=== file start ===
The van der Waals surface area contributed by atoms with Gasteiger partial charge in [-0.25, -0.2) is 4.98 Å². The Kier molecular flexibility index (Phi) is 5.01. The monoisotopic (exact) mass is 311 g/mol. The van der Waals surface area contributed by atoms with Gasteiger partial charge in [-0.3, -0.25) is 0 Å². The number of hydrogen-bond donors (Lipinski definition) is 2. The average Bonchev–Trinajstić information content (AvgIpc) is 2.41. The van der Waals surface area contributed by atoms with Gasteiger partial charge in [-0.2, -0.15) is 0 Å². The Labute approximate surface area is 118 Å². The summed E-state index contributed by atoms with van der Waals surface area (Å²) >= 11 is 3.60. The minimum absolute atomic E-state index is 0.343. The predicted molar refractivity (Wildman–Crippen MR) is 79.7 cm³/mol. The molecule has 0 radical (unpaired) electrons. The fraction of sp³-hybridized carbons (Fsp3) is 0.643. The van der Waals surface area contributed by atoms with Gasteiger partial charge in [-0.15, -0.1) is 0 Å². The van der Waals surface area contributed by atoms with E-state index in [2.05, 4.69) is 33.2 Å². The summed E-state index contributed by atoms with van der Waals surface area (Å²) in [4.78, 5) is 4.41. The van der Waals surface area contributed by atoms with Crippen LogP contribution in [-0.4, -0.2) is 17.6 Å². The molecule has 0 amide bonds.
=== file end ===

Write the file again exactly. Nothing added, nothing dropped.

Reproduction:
The van der Waals surface area contributed by atoms with Gasteiger partial charge in [-0.25, -0.2) is 4.98 Å². The Kier molecular flexibility index (Phi) is 5.01. The monoisotopic (exact) mass is 311 g/mol. The van der Waals surface area contributed by atoms with Gasteiger partial charge in [-0.3, -0.25) is 0 Å². The number of hydrogen-bond donors (Lipinski definition) is 2. The average Bonchev–Trinajstić information content (AvgIpc) is 2.41. The van der Waals surface area contributed by atoms with Gasteiger partial charge in [-0.2, -0.15) is 0 Å². The Labute approximate surface area is 118 Å². The summed E-state index contributed by atoms with van der Waals surface area (Å²) >= 11 is 3.60. The minimum absolute atomic E-state index is 0.343. The predicted molar refractivity (Wildman–Crippen MR) is 79.7 cm³/mol. The molecule has 0 radical (unpaired) electrons. The fraction of sp³-hybridized carbons (Fsp3) is 0.643. The van der Waals surface area contributed by atoms with Gasteiger partial charge in [-0.15, -0.1) is 0 Å². The van der Waals surface area contributed by atoms with E-state index in [2.05, 4.69) is 33.2 Å². The summed E-state index contributed by atoms with van der Waals surface area (Å²) in [4.78, 5) is 4.41. The van der Waals surface area contributed by atoms with Crippen LogP contribution in [-0.4, -0.2) is 17.6 Å². The molecule has 0 amide bonds.